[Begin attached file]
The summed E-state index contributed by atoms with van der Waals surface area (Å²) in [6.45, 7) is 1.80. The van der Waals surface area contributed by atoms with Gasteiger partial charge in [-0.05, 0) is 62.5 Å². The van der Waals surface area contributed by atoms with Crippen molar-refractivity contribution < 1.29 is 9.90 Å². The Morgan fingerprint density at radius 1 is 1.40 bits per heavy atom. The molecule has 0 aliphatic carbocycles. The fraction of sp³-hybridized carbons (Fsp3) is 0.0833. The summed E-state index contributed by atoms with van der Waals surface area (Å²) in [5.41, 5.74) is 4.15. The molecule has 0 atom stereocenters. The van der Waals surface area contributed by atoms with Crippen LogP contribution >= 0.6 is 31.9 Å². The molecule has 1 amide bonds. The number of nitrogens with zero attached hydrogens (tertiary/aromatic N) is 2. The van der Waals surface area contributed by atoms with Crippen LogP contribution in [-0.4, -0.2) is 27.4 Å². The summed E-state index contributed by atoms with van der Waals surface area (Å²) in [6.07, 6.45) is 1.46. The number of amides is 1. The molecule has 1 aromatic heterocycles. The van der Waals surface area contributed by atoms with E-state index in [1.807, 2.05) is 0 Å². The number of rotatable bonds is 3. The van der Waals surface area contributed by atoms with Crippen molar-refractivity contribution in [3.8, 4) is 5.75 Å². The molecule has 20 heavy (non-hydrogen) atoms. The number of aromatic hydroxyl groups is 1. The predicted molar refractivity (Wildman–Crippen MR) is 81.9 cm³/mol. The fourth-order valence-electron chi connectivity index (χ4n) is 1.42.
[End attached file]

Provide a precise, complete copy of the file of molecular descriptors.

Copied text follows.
The summed E-state index contributed by atoms with van der Waals surface area (Å²) in [6.45, 7) is 1.80. The van der Waals surface area contributed by atoms with Gasteiger partial charge in [-0.05, 0) is 62.5 Å². The van der Waals surface area contributed by atoms with Crippen molar-refractivity contribution < 1.29 is 9.90 Å². The Morgan fingerprint density at radius 1 is 1.40 bits per heavy atom. The molecule has 0 aliphatic carbocycles. The fraction of sp³-hybridized carbons (Fsp3) is 0.0833. The summed E-state index contributed by atoms with van der Waals surface area (Å²) in [5.41, 5.74) is 4.15. The molecule has 0 atom stereocenters. The van der Waals surface area contributed by atoms with Crippen LogP contribution >= 0.6 is 31.9 Å². The molecule has 1 amide bonds. The number of nitrogens with zero attached hydrogens (tertiary/aromatic N) is 2. The van der Waals surface area contributed by atoms with Crippen LogP contribution in [-0.4, -0.2) is 27.4 Å². The summed E-state index contributed by atoms with van der Waals surface area (Å²) in [6.07, 6.45) is 1.46. The number of amides is 1. The molecule has 1 aromatic heterocycles. The van der Waals surface area contributed by atoms with E-state index in [1.807, 2.05) is 0 Å². The number of rotatable bonds is 3. The van der Waals surface area contributed by atoms with Crippen molar-refractivity contribution in [3.8, 4) is 5.75 Å². The molecule has 20 heavy (non-hydrogen) atoms. The number of aromatic hydroxyl groups is 1. The predicted molar refractivity (Wildman–Crippen MR) is 81.9 cm³/mol. The fourth-order valence-electron chi connectivity index (χ4n) is 1.42.